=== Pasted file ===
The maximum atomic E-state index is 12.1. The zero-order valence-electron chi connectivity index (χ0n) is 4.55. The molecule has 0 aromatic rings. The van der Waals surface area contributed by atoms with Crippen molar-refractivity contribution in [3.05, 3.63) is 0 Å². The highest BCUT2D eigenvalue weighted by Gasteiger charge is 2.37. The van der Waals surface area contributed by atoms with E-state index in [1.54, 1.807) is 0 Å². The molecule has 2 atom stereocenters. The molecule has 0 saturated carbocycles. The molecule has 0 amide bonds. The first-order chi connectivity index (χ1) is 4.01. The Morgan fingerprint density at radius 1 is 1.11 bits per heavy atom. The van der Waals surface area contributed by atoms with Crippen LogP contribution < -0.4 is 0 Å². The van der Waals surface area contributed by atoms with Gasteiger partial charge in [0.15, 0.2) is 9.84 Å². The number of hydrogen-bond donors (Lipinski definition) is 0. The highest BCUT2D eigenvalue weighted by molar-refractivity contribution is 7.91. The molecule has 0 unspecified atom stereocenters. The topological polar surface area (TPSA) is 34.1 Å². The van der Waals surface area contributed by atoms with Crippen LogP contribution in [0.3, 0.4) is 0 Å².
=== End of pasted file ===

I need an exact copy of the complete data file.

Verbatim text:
The maximum atomic E-state index is 12.1. The zero-order valence-electron chi connectivity index (χ0n) is 4.55. The molecule has 0 aromatic rings. The van der Waals surface area contributed by atoms with Crippen molar-refractivity contribution in [3.05, 3.63) is 0 Å². The highest BCUT2D eigenvalue weighted by Gasteiger charge is 2.37. The van der Waals surface area contributed by atoms with E-state index in [1.54, 1.807) is 0 Å². The molecule has 2 atom stereocenters. The molecule has 0 saturated carbocycles. The molecule has 0 amide bonds. The first-order chi connectivity index (χ1) is 4.01. The Morgan fingerprint density at radius 1 is 1.11 bits per heavy atom. The van der Waals surface area contributed by atoms with Crippen LogP contribution < -0.4 is 0 Å². The van der Waals surface area contributed by atoms with Gasteiger partial charge in [0.15, 0.2) is 9.84 Å². The number of hydrogen-bond donors (Lipinski definition) is 0. The highest BCUT2D eigenvalue weighted by molar-refractivity contribution is 7.91. The molecule has 0 unspecified atom stereocenters. The topological polar surface area (TPSA) is 34.1 Å². The van der Waals surface area contributed by atoms with Crippen LogP contribution in [0.3, 0.4) is 0 Å².